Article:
TROLL

Probably the best known creature from Norwegian fairytales and folk traditions. Trolls in wood, textile, plastic, etc., etc.  has been important souvenirs for more than fifty years. Our trolls can have more than one head (up to 12!), just one single eye in the middle of its forehead and it’s HUGE! To show how big it is, it is sometimes drawn with trees growing on its nose or telling us that “how can such a small thing hurt so much” when it gets a fir cone in its eye. But though its big and extremely strong, it’s not very intelligent. It doesn’t see very well and you can fool the troll quite easily. They make a lot out of themselves when they’re around, but they can be kind if you do them a favour, and we are quite fond of our trolls.

Traditions found all over the country. 

NB!Something all these creatures have in common: They are scared away by the cross or other Christian items, and if you throw steel after them ( a knife, a piece of a knife or the likes) they will disappear.

CREATURES YOU FIND IN MOST OF THE COUNTRY (but don’t meet in the video):

 NISSEN (the fogey)

Nissen is a small man dressed in grey clothes and with a red stocking cap on his head. He’s got only four fingers; the thumb is lacking.He usually stays in the barn or the stables where he is tending to the cattle, making sure that they are well treated. If the people on the farm mistreat their animals he will punish them severely. He can make himself invisible and beat them till they’re blue all over, or he can make you stumble and spill your milk or fall into the manure heap. But if you are nice to the animals, he will help you in every way. And you must ALWAYS remember to put out a bowl of porridge in the barn for him on Christmas Eve!

NB!During the last 75 – 100 years our nisse has been assimilated with Santa Claus, so in Norway it’s “nissen” who comes with the gifts at Christmas.

  


UTBURDEN (the out-carried child)

Utburden is a child that the mother has born secretly and isn’t able to keep. She kills it and buries it somewhere or just leaves it in the woods to be killed by wild animals. This child will haunt its mother until she confesses her crime or let some remains of it be buried within the churchyard. Sometimes the child walks around crying, naked and miserable, and if anybody hears or see it they can try this formula:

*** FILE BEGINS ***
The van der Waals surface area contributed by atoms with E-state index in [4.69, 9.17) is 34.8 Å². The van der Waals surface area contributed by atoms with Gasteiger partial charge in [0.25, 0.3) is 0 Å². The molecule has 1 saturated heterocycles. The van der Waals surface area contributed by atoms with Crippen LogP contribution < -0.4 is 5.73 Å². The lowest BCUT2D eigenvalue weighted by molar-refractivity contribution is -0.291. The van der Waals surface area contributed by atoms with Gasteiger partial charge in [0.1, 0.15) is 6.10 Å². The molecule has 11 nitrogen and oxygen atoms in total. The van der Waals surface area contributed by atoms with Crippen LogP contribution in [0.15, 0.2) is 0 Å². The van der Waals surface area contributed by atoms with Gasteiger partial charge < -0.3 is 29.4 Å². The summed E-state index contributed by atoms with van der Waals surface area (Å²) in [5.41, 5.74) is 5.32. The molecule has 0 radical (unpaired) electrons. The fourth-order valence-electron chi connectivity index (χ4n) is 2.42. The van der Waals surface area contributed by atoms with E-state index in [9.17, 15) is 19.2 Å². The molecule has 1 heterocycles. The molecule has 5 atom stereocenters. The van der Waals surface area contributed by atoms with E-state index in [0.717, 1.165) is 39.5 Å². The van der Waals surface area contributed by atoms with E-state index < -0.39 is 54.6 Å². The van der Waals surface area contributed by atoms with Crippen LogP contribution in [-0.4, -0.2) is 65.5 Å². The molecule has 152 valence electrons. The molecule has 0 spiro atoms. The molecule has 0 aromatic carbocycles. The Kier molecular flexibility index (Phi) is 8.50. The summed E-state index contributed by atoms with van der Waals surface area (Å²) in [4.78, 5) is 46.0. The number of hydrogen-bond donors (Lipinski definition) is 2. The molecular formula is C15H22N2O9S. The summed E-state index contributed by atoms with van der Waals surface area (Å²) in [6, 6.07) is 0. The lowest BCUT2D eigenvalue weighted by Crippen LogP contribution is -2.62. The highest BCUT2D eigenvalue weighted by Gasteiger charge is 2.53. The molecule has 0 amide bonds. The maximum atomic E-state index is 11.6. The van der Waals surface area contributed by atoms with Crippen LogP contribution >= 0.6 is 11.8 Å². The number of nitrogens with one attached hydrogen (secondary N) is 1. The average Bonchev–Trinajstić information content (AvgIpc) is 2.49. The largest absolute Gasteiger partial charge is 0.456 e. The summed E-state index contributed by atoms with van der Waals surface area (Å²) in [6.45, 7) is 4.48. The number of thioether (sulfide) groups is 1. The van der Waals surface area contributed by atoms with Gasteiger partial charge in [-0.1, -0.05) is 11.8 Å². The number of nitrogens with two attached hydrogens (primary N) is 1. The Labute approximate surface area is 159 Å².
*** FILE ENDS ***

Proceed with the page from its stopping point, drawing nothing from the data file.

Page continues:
Eg døyper deg på ei von,

                                    anten Kari eller Jon

                                   (I baptise you at random, either Kari or Jon)

 Then the child will find peace.


BYTTINGEN (the changeling)

If people got a child with a handicap or a child that screamed a lot , they would believe that the underground people had taken their child and changed it with one of their own. To make them take the child back and give you your own child you could

-         treat the changeling so badly that the underground mother came to get her baby

-         try to baptise it

-         smear soil from a grave on the child’s forehead

etc.

“Bytting” is still used as a term of abuse to people you disgust!


STALLO (the sami wizard) 

The Sami traditions up North differ a bit from other parts of Norwegian traditions. You will find troll and draug and some other creatures as well, but the Stallo is purely Sami. He can change into all kinds of beings,; animals, human beings, plants, insects, bird – anything. He can also “turn” the landscape so you miss your direction or change it so you don’t recognise familiar surroundings. Stallo is very rich and smart, he owns silver and reindeers galore, but he always wants more. To get what he wants he tries to trick the Samis into traps, and the most popular Sami stories tell how people manage to fool Stallo.

NB! Don’t mix Stallo with the noaide! He is a real wizard who people still believe in!

 

Norway April-2002